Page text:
Sen. Tom Cotton, R-Ark., on Tuesday called for the U.S. to pull out of the Open Skies Treaty with 34 other nations because "it gives Russia a spying capability it wouldn't otherwise possess, which jeopardizes U.S. security."
"Russia is not a good-faith actor," Cotton, a member of the Senate Armed Services and Intelligence committees, said in an op-ed in The Washington Post. The accord, signed in 1992 has been "abused by Moscow for maximum advantage."
Cotton and Sen. Ted Cruz, R-Texas, introduced a resolution in October to withdraw from the treaty.
The treaty seeks to allow "unarmed and unobstructed observation flights over both Russian and NATO territory," Cotton said, but the Kremlin "has breached the treaty for years by imposing limits on U.S. flights while suffering no such restrictions itself.
"In other words, 'open skies for me, closed skies for thee,'" the senator said.
Under the agreement, nations can fly specialized aircraft over other countries and photograph existing facilities, construction, and troop movements.
"These overflights are intended to build trust and transparency among our countries," Cotton said. "These rules ensure that signatories can't hide military buildups or other sensitive projects."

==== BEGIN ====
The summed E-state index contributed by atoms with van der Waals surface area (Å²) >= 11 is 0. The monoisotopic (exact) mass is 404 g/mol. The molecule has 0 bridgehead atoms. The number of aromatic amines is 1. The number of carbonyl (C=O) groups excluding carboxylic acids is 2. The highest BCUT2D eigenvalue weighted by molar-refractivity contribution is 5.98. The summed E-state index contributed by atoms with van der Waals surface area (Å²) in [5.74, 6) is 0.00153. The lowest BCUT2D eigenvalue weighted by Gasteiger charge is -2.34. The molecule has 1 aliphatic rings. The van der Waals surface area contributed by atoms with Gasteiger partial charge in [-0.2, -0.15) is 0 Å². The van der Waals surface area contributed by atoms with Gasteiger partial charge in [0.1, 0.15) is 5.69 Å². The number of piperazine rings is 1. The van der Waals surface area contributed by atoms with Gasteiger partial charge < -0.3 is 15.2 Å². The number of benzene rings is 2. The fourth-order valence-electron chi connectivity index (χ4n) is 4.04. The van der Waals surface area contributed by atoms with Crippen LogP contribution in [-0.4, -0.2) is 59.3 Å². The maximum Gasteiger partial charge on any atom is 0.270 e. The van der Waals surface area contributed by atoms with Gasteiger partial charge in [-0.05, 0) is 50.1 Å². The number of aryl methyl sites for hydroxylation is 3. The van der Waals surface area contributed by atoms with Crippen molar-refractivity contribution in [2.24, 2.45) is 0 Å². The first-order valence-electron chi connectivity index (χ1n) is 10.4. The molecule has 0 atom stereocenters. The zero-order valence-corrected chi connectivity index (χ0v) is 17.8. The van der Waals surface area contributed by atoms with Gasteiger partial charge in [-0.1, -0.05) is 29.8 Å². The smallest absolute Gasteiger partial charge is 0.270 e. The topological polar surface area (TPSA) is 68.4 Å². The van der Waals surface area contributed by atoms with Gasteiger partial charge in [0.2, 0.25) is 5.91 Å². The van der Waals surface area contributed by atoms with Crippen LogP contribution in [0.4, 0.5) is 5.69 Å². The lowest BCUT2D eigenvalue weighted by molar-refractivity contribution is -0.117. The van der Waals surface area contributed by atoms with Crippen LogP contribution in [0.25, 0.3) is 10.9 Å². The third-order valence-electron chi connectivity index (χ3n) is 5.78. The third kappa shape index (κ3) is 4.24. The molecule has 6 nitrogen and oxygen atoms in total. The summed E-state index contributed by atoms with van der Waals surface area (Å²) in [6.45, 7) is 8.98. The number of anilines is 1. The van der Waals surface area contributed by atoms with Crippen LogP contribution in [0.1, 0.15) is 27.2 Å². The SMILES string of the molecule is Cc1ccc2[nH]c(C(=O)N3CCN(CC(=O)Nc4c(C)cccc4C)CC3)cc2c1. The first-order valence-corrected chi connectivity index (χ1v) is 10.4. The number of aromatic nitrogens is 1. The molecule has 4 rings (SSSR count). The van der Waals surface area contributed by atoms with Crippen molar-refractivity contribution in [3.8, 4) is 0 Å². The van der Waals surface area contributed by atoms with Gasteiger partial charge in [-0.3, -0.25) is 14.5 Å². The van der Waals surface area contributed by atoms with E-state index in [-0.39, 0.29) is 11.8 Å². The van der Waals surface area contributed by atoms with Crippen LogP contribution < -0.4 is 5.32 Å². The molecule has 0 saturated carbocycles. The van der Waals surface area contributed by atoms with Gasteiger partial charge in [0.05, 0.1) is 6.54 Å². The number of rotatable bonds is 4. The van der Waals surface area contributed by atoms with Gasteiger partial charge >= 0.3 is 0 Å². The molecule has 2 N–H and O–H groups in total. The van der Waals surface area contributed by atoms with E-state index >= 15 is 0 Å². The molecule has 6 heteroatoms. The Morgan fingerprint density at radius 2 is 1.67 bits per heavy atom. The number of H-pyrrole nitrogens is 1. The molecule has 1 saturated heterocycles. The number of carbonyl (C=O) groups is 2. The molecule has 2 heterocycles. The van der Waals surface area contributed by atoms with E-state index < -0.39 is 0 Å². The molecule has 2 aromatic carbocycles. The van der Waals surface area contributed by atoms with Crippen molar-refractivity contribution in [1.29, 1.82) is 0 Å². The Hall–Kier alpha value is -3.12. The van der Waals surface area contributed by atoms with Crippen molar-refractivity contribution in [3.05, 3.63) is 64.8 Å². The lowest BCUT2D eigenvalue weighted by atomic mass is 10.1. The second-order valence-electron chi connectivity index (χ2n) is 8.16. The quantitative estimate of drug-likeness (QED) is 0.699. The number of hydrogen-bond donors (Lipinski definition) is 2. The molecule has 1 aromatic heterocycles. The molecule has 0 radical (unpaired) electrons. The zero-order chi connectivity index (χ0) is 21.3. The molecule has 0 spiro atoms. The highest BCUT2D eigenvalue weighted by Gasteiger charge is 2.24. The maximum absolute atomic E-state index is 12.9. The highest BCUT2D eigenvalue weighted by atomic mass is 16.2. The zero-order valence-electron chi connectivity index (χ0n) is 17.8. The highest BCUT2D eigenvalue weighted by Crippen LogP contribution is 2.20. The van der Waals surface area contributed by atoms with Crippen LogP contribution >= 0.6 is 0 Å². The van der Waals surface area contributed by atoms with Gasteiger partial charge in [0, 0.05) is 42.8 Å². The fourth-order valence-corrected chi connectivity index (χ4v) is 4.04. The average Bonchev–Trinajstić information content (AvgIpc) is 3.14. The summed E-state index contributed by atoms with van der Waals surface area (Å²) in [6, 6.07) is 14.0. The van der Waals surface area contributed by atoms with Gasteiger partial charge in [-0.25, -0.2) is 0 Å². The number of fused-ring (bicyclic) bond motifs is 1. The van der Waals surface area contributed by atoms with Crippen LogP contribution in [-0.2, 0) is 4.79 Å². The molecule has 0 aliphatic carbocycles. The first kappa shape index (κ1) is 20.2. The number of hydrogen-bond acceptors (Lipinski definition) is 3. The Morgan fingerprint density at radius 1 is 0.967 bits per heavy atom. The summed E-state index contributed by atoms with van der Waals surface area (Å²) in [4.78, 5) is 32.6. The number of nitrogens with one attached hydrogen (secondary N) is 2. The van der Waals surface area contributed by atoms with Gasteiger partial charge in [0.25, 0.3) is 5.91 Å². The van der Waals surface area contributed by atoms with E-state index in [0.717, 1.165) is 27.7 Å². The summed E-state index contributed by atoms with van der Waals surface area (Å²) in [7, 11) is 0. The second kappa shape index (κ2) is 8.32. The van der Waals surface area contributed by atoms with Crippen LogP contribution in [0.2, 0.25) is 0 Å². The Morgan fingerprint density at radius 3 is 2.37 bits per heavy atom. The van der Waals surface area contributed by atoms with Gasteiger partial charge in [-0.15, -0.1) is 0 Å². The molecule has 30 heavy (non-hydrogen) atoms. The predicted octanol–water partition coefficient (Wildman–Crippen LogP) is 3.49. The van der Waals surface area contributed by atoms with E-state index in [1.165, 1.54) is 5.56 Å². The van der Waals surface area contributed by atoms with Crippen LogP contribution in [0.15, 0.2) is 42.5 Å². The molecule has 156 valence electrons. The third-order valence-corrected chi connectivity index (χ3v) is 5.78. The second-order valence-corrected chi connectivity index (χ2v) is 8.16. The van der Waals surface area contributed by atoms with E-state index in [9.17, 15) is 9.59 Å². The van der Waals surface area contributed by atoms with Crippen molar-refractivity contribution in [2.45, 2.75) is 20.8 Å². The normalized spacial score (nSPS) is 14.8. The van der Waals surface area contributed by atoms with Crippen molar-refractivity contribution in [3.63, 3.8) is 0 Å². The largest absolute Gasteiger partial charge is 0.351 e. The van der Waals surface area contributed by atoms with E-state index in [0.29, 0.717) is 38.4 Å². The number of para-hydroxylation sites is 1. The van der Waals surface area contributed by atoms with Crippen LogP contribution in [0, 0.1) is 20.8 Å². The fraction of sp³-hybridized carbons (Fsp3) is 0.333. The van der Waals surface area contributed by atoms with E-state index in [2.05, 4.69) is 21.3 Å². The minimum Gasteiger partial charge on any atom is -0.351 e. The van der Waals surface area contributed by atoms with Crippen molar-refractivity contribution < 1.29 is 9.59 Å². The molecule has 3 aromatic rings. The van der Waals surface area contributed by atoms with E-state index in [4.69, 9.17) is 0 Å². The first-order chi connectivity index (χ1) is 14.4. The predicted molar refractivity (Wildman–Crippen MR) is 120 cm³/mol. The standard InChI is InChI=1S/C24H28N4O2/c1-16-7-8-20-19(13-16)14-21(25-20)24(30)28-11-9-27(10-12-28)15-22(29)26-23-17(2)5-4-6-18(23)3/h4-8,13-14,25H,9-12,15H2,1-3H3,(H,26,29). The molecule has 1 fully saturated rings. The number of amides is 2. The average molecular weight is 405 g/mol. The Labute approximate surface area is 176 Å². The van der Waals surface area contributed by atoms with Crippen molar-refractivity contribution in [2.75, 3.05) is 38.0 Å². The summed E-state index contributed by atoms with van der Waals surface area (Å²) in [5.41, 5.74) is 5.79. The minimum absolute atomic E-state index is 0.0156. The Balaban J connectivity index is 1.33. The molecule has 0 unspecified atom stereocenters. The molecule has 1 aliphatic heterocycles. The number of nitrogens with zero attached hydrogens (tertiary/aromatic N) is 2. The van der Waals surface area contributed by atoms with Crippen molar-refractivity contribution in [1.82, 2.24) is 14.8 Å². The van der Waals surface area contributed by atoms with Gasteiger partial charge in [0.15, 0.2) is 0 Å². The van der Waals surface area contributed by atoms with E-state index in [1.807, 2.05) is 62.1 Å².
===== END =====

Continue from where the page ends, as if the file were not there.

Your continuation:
But Moscow "allows only limited overflights of areas where it is engaged in covert military operations," the senator said.
Russian President Vladimir Putin "is free to send his spy planes over U.S. military installations or over [President Donald] Trump's retreat in Bedminster, N.J., while restricting U.S. flights over his own territory."
U.S. participation, Cotton argued, is "redundant" because "we have the most advanced reconnaissance capabilities of any country, including satellites that can capture images on short notice anywhere on the planet."
These include Kaliningrad, Moscow's "heavily fortified Baltic Sea enclave deep inside NATO territory" and the Russia-Georgia border, where Russian troops covertly assist separatist forces," he said.
"What a strange coincidence that Russia denies Open Skies flights over the very areas where those flights would be useful," he said.
Pulling out of the treaty would allow the U.S. to use the money spent on it to upgrade the "combat effectiveness and survivability of U.S. troops," Cotton argued.
"The Open Skies Treaty is a slow drain on U.S. resources and a spying coup for a key adversary," the senator concluded. "It's time to close American skies to Russian spies."
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